Don Baylor is back! I've been waiting for this for over twenty years as an Angels fan. The Groove will be the Angels' new hitting coach, and I couldn't be happier with this decision.
I've been saying for a long time that Baylor should be back with the Angels in a coaching capacity. I even went so far as to cite him as the only other viable alternative (along with Joe Maddon) had the Halos not signed Mike Scioscia to be their manager in 2000.
In fact, had Mike been let go like many thought he might (or wanted), Baylor, and perhaps now Leyland, is probably the only skipper I would've accepted to replace Scioscia.
Baylor, at the very least, probably should've been the Angels' hitting coach a long time ago. What not a better replacement for Rod Carew? I can understand Scioscia bringing in Mickey Hatcher, and his loyalty to Mick. But hands down, if it's one or the other, I have to go with Baylor, hands down, in a landslide.
As the Angels' first Most Valuable Player, in 1979, Don Baylor cemented himself in Angels' lore. And he actually went through the same thing in his first year with the club (1977) as Josh Hamilton went through in his first go-around with the Halos in 2013. Then, Baylor turned it around en route to having his best years with the California Angels; and helped lead them to their first two division titles, and American League Championship Series'. With that progression (overcoming high expectations). and coming out on top, Baylor and Hamilton will have a lot to talk about.
There are many who have already said that Baylor could be the key to a Hamilton turnaround.
Baylor was one of those hitters with a great balance between being aggressive and being patient. He had a career .260 batting average, with a career .342 on-base percentage. That's a pretty good gap that suggests good plate discipline over a 19 year span. He was more aggressive in the first half of his career, but as his age went up, so did his walk rates. Baylor was one of the best at making proper adjustments, and that is key to the whole Angels' offense.
The Angels also could still use some more of Baylor's plate discipline, despite being third in batting average and fourth in on-base percentage. Six of the ten offenses Baylor's has coached have finished in the top 10 in the Majors in runs. The Angels were sixth in the American League in runs, so perhaps Baylor is the man to help influence closing the gap between where the team ranked in BA/OBP and in runs.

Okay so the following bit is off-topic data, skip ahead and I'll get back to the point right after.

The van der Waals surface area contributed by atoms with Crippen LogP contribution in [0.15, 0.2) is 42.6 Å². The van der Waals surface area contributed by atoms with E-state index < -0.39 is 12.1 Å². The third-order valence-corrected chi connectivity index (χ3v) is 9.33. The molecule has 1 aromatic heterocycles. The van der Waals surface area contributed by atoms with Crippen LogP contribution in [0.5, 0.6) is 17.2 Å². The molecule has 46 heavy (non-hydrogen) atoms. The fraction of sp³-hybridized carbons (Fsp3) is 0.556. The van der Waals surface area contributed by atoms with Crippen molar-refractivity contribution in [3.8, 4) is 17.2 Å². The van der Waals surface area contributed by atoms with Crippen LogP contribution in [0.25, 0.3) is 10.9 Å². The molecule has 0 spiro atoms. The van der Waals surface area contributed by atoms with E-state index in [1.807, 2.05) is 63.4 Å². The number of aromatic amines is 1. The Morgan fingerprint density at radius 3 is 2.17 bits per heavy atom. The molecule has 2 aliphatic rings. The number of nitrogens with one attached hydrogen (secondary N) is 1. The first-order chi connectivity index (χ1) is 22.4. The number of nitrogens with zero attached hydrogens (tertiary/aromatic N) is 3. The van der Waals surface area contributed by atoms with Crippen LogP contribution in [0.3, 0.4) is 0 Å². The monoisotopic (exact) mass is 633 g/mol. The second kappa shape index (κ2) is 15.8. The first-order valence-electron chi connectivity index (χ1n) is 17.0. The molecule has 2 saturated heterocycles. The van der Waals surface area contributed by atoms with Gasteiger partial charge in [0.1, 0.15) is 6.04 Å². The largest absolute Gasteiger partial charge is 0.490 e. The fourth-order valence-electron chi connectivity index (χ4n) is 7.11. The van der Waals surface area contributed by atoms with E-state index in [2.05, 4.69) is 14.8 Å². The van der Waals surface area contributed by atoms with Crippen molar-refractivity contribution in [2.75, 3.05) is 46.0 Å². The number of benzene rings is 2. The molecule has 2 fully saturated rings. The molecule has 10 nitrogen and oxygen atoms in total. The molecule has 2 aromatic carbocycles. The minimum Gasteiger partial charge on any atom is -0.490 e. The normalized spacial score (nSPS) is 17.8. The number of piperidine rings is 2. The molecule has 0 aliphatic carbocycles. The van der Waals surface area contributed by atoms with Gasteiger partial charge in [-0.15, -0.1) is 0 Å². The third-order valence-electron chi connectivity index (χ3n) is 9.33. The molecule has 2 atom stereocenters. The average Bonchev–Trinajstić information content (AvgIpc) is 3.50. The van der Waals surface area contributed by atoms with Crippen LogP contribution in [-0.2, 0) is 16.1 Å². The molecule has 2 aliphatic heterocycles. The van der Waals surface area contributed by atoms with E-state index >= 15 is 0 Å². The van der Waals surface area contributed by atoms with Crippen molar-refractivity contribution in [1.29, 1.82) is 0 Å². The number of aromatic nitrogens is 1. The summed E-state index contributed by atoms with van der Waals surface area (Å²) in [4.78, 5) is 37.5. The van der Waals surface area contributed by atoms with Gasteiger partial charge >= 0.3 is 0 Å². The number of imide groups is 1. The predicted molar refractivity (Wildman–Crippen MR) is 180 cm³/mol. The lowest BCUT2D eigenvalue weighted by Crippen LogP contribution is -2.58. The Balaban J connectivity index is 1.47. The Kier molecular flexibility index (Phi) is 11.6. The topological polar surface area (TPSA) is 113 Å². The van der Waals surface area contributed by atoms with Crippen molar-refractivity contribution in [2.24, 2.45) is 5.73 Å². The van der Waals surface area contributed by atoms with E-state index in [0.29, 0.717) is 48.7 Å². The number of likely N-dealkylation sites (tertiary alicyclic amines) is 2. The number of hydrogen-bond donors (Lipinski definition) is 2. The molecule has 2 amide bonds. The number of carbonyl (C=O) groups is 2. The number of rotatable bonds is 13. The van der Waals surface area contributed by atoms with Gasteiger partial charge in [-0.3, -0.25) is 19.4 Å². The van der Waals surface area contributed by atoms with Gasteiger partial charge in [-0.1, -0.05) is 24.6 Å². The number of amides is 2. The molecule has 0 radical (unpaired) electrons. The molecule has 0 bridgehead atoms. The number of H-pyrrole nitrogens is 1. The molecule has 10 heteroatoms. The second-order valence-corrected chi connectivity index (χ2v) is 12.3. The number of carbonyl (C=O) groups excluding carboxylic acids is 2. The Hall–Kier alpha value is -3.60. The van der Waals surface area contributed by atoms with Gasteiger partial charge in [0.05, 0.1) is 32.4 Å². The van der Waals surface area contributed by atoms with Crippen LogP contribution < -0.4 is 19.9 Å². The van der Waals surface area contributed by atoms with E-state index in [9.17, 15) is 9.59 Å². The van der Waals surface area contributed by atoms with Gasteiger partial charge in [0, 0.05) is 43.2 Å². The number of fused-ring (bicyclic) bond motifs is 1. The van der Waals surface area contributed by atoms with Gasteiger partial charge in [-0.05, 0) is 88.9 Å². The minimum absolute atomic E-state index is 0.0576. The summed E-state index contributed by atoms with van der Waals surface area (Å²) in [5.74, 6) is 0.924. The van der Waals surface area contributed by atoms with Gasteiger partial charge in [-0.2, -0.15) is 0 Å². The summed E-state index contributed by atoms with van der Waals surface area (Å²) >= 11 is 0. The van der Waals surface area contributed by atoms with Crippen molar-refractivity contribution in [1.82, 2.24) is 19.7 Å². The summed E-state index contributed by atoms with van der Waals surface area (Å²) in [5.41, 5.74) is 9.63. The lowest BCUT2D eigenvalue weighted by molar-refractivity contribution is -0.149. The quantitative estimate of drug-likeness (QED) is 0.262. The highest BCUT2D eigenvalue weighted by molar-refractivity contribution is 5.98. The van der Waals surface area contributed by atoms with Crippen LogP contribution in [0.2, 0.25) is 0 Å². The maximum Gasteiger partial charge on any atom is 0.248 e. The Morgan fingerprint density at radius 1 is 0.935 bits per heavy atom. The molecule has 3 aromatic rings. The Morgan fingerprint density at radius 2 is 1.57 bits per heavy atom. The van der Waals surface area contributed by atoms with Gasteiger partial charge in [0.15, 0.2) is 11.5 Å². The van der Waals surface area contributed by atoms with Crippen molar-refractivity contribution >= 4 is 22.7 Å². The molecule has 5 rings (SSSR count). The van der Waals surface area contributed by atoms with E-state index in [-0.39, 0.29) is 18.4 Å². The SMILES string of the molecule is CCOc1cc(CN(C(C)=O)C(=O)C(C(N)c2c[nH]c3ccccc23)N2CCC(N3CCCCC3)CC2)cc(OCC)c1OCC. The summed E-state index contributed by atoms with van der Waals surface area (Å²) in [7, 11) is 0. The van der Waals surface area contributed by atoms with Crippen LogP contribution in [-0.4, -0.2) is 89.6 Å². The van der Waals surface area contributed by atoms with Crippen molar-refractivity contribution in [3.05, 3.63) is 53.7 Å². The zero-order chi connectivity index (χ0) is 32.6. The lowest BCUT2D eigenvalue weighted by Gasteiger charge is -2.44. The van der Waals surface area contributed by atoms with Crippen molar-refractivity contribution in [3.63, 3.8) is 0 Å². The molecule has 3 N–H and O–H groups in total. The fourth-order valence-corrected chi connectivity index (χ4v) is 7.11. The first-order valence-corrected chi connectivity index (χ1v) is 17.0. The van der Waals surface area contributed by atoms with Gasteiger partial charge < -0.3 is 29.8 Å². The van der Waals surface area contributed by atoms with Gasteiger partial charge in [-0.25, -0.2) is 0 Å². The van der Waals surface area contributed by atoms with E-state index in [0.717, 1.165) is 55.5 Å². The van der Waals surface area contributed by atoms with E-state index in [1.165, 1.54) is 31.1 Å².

The hiring of Baylor also brings up an interesting idea. Baylor was General Manager Jerry Dipoto's manager with the Rockies in 1999 and 2000 -- JeDi was Baylor's closer. So there's the history factor. But there is one more thing: perhaps a plan b in case things go south sour again between Dipoto and Scioscia.
As soon as I heard the news, I was filled with joy; but as I began to think more, I saw a pattern and connected the dots to a Mike Scioscia firing. Not that I want (or wanted) Mike to be fired. There's just a little fishiness there, where you just have to go "hmm."
Did Dipoto have Baylor in mind to replace Scioscia before? Perhaps.
Is Dipoto actually holding Baylor as possible replacement for Scioscia? Maybe.
Whatever the case, the transaction works on all fronts. Things being as they are right now, it's still probably the best coaching decision the Angels have made in a long time.
And if, for some reason, he does end up managing the Angels in the near future, I'll have no objections. Nothing against Mike. I stand by Mike Scioscia as the Angels' manager. But I can't control his business relationship with Jerry Dipoto. That's between them.
Don Baylor is just the only man I can see as worthy of being an Angels' manager, and one of the few who are truly worthy of being an Angels' coach in general.
That's unless Brian Downing comes out of his cave; or if Wally Joyner actually wants to coach or manage with the Angels; or if Tim Salmon decides the quiet life in Arizona is boring; or if they can pluck Chili Davis away from the A's, or the green.
Right now, for me, the man for the Angels, in any coaching capacity, is Don Baylor.
And I stand by that.